Idioms Beginning With: 'S'
results for letter 'S
- Stiff upper lip
- (UK) If you keep your emotions to yourself and don't let others know how you feel when something bad happens, you keep a stiff upper lip.
- A stiff-necked person is rather formal and finds it hard to relax in company.
- Still in the game
- If someone is still in the game, they may be having troubles competing, but they are not yet finished and may come back.
- Still waters run deep
- People use this idiom to imply that people who are quiet and don't try to attract attention are often more interesting than people who do try to get attention.
- Stir the blood
- If something stirs your blood, it arouses feelings or passions,.
- Stir the pot
- To stir the pot is to agitate a situation to cause a reaction or trouble.
- Stitch in time saves nine
- A stitch in time saves nine means that if a job needs doing it is better to do it now, because it will only get worse, like a hole in clothes that requires stitching.
- Stone dead
- This idiom is a way of emphasizing that there were absolutely no signs of life or movement.
- Stone deaf
- Someone who is stone deaf is completely deaf.
- Stone the crows
- (AU) Stone the crows is used to convey shock or surprise similarly to "Oh my God".
"Stone the flamin' crows" is a more emphatic form of the expression.
- Stone's throw
- If a place is a stone's throw from where you are, it is a very short distance away.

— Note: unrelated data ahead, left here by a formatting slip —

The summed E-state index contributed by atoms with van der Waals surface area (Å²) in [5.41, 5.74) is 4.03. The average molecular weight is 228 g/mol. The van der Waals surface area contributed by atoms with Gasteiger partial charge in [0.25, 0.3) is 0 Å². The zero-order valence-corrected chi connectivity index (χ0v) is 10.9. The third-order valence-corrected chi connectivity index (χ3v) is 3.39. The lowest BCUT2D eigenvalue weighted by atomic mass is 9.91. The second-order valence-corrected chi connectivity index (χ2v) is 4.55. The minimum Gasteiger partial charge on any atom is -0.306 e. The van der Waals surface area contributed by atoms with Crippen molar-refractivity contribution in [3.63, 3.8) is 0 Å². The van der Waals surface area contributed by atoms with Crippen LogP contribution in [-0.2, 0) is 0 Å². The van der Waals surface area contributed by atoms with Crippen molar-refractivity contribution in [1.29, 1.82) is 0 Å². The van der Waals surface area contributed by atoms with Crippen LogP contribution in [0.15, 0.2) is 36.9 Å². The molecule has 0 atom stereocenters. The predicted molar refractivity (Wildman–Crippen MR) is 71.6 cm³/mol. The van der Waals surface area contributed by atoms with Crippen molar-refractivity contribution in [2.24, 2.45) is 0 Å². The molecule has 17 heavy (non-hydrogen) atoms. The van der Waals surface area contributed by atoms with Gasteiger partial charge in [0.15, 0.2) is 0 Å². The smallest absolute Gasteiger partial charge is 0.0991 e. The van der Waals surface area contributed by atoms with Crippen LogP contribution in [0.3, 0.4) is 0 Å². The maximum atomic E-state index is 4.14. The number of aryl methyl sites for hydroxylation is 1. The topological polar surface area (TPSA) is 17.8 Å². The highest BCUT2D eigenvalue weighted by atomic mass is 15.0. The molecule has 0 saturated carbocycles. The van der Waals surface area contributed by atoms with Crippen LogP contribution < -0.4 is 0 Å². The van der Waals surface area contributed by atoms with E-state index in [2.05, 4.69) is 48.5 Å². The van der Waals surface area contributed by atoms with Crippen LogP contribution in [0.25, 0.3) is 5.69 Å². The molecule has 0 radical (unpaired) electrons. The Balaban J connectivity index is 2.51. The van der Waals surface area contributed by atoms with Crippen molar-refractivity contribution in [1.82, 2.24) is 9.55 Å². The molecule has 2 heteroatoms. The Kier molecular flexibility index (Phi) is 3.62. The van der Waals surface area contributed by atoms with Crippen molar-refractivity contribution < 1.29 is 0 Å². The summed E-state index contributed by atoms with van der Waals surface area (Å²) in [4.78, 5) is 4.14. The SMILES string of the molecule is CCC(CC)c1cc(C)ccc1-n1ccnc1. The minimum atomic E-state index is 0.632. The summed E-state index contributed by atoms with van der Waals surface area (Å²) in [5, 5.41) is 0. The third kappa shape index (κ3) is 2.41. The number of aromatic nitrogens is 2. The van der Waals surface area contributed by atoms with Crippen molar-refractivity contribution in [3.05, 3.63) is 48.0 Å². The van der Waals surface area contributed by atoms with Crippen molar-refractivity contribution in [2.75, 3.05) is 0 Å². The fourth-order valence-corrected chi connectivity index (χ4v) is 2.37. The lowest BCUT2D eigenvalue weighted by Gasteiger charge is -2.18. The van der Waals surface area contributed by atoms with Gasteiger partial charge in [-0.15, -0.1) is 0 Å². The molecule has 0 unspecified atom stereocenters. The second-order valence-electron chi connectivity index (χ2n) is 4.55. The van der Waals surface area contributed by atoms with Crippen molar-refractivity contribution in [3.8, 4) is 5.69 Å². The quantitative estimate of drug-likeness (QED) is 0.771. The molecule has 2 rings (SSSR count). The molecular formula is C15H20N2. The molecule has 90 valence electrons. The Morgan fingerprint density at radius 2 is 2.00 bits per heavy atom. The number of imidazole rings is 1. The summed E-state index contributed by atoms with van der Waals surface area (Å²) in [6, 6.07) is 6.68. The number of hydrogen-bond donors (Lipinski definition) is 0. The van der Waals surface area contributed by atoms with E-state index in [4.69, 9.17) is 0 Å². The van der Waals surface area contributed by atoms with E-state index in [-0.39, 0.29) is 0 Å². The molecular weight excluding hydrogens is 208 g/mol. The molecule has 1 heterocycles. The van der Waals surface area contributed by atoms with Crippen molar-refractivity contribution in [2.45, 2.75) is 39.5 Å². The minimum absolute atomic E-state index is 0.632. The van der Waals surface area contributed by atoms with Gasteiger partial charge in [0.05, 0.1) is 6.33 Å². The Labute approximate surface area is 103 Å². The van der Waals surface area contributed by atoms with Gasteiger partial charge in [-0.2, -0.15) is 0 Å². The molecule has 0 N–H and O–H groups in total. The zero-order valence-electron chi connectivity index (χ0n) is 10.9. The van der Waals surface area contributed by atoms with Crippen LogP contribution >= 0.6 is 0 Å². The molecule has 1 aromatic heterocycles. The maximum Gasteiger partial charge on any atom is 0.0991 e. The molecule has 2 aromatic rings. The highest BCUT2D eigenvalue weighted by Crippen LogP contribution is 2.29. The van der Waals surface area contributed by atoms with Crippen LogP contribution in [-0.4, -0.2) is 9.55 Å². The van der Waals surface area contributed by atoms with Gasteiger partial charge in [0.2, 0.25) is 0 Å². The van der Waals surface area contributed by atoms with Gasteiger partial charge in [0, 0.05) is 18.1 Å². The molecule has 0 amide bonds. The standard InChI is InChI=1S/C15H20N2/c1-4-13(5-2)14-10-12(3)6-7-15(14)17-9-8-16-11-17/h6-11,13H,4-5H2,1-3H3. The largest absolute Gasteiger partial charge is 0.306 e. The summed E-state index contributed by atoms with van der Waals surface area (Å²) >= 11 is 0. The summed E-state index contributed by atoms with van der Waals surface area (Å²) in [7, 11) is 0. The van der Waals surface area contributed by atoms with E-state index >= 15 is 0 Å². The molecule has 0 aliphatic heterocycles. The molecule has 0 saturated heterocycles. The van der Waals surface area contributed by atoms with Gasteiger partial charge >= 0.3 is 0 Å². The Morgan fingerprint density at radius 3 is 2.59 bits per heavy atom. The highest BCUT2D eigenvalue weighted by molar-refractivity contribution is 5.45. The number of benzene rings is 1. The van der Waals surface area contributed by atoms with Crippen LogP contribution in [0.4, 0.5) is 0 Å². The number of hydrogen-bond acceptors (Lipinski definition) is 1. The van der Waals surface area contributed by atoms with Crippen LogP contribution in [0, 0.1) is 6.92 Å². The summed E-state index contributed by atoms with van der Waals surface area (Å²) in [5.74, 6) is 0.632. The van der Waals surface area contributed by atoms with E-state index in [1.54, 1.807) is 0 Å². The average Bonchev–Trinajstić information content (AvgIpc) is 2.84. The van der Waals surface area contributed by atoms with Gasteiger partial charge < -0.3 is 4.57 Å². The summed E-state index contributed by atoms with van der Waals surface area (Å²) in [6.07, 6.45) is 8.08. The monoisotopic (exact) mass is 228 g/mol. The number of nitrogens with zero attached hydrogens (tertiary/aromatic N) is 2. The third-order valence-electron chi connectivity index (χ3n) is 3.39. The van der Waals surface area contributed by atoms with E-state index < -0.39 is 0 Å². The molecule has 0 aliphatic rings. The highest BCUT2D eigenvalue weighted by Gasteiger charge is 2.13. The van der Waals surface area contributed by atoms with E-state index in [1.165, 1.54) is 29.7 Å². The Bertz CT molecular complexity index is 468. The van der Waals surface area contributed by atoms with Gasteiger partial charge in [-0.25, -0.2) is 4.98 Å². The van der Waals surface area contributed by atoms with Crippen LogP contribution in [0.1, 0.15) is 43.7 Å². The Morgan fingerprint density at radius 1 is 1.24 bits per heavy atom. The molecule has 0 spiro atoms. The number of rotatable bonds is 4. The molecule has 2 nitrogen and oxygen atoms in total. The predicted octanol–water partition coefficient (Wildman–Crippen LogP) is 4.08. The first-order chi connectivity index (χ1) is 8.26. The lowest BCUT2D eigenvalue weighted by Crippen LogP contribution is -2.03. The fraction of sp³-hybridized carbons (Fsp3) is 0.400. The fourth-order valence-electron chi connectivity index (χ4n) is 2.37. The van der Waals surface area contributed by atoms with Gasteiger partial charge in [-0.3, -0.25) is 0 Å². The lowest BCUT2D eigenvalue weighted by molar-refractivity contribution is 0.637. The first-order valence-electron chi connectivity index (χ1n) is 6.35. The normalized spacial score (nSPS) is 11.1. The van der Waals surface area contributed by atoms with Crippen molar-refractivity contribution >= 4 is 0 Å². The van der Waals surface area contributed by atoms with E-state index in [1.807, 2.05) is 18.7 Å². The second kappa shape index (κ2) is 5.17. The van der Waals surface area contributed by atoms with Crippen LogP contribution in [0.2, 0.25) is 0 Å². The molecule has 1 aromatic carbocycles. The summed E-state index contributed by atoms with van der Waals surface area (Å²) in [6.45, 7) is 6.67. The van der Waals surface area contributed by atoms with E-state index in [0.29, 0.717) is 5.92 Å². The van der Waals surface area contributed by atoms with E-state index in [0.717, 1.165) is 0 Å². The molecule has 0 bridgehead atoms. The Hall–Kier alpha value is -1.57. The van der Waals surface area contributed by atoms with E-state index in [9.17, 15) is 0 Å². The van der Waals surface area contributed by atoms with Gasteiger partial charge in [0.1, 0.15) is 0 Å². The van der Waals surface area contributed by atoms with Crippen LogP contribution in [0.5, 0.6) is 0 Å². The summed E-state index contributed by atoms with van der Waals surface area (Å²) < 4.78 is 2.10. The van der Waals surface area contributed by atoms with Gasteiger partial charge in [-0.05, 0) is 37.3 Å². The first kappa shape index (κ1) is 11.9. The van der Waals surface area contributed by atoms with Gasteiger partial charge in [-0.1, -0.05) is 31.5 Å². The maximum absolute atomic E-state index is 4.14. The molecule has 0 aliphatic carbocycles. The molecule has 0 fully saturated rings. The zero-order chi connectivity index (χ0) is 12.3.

- Stool pigeon
- (USA) A stool pigeon is a police informer.
- Stop a clock
- A face that could (or would) stop a clock is very ugly indeed.
- Stop cold
- To stop suddenly out of surprise.
- Stop on a dime
- (USA) If something like a vehicle stops on a dime, it stops very quickly and accurately.
- Stop the music
- 'Stop the music' is a way of telling people to stop everything that they're doing as something important has happened or become known.
- Storm in a teacup
- If someone exaggerates a problem or makes a small problem seem far greater than it really is, then they are making a storm in a teacup.
- Straddle the fence
- To straddle the fence is to be indecisive, often to the point where it becomes painful not to make a decision.
- Straight and narrow
- The straight and narrow is the correct, conventional and law-abiding path.('Strait and narrow' was the original form and is still used, but is less common.)
- Straight as an arrow
- A person who is as straight as an arrow is extremely honest and genuine.
- Straight face
- If someone keeps a straight face, they remain serious and do not show emotion or amusement.
- Straight from the shoulder
- If someone talks straight from the shoulder, they talk honestly and plainly.
- Straight red
- If someone is given a straight red, they are expelled from something immediately and without warning- it comes from the red card shown to football players when they are expelled from a game.
- Strain at the leash
- If someone is straining at the leash, they really want to do something that they are prevented from doing at the moment.
- Strain every nerve
- If you strain every nerve, you make a great effort to achieve something.